3) Anyway, aren’t ALL foam reaction mixtures “flexible”, including those prior art ones used in the foam blowing process of Eling? It’s only when they are made into foam that you can say whether or not they are rigid (the foams that is, not the starting reaction mixture).

  5. big hairy rat states: “The result may be right but the analogy to rock and sand is not apt. Rock after all is ‘flexible’ in the sense that a slab of rock can be bent under sufficient force – just not very far before it cracks.”

    Dude, you must be smoking the same thing that Prost was smoking? In Prost’s case, it resulted in mental masturbation in the “legal” sense. In your case, it resulted in mental masturbation in the “scientific” sense.

    Frankly, I doubt that “flexible” is the first word that comes to mind when someone mentions “rock.”

    BTW (a little mental masturbation on my part), the only flexible “rock” that I know of is thin sheet mica.

  6. The result may be right but the analogy to rock and sand is not apt. Rock after all is ‘flexible’ in the sense that a slab of rock can be bent under sufficient force – just not very far before it cracks. Absent some official definition of “rigid” and “flexible” in terms of bending resistance and ductility the court should have simply relied on the common, popular, meanings of the words and not resorted to analogies that create more smoke than light.

  7. While quite lawyerly logical, Prost’s dissent is devoid of good judgment.

    Under Prost’s theory, the PTO can effectively reject claims directed to a toaster as anticipated by art describing a bread truck because both toasters and bread trucks emit heat and hold bread! Everyone knows a toaster is not a bread truck. Under Prost’s theory, nevertheless, the inventor is supposed to draft a patent application to account for the fact that a toaster is not a bread truck!

    Gotta love Newman, the CHEMIST!

  8. As a practicing chemist, I’m appalled by some of the arguments that were made against this application: “The Solicitor proposed at oral argument that when a rigid foam is mechanically crushed, the chemical bonds are broken and the product is the same as the flexible product of a flexible foam reaction mixture. There was no rejection on this ground, there is no evidence or argument to this effect in the record, this theory was not mentioned by any examiner or in the Board’s opinion, and it appears to be contrary to science. This theory was proposed without support or citation, and without opportunity for Buszard to refute it. It is not sufficiently creditable to warrant further consideration.” Yes, there is no science to support this and there cannot be any such science.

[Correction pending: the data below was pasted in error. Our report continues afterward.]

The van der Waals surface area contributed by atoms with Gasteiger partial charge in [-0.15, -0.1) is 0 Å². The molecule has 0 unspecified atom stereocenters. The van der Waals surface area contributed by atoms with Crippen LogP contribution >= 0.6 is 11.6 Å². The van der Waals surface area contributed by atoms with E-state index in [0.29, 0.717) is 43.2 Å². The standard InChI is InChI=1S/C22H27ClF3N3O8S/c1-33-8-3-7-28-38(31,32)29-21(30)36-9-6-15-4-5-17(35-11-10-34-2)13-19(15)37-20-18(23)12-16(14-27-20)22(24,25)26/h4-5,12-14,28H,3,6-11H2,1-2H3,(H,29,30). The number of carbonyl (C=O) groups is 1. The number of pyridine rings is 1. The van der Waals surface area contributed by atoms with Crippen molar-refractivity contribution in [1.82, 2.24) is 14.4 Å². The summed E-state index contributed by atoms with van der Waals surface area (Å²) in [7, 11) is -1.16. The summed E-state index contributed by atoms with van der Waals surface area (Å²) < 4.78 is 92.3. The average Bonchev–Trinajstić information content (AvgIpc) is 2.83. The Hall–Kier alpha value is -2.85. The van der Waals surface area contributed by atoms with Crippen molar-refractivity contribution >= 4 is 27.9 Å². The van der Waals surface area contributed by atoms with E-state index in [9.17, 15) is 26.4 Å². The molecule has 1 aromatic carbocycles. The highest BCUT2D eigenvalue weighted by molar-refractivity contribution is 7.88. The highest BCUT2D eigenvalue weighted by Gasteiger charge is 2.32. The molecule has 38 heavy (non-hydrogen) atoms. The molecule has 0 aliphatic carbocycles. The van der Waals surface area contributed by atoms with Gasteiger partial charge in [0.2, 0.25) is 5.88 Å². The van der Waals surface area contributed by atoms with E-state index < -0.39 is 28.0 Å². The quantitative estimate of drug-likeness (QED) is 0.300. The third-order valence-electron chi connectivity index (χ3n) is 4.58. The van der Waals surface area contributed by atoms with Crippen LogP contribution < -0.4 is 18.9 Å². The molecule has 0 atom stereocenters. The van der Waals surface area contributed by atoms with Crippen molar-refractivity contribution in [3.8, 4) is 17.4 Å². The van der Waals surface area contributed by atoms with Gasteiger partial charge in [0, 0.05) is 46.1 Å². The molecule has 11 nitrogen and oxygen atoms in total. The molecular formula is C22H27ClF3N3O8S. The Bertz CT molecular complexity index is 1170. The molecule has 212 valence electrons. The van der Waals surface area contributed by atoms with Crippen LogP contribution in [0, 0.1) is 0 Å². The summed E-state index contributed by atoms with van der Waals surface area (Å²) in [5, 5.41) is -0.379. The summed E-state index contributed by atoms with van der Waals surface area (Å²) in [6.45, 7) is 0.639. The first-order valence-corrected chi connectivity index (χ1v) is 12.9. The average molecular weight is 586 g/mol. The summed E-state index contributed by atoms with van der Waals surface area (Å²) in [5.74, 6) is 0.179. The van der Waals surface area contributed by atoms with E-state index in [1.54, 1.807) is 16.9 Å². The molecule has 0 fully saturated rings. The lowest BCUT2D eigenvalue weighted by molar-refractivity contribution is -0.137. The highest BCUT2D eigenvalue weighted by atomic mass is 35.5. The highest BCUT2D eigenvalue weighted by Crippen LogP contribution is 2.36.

And from the dissent: “The only enlightenment Buszard provides regarding the meaning of “flexible polyurethane foam reaction mixture” is a single page from the Kirk-Othmer Encyclopedia of Chemical Technology, which generally describes the differences between “flexible foam” and “rigid foam.” Nowhere in the record, however, is there any evidence regarding how a person of ordinary skill in the art would interpret the phrase “flexible polyurethane foam reaction mixture.” The Kirk-Othmer is an authoritative reference in chemistry. I get the feeling that Judge Prost thinks that this is just some junky monograph that someone self-published or a similar publication of dubious value. To say that it is at odds with a or does not describe a PHOSITA is incorrect.

  9. J. Prost’s dissent is ridiculous. She chastises the applicant for not amending around the PTO’s interpretation of the prior art. Of course, that interpretation wasn’t even presented by the PTO until one of the associate solicitor’s was questioned during the hearing.

    This is typical PTO “broadest interpretation.” “Well, everything has some degree of flexibility.” Somebody needs to inform the PTO that the requirement is broadest reasonable interpretation.

    Is it any wonder that the examining corps makes such nonsensical interpretations of the prior art? It flows from the top.

  10. I just had a thought. They are now calling it the Patent Appeal Board, with no reference to interferences. Is this an indication the PTO and Congress would like to go to first-to-file, eliminating the need for interferences?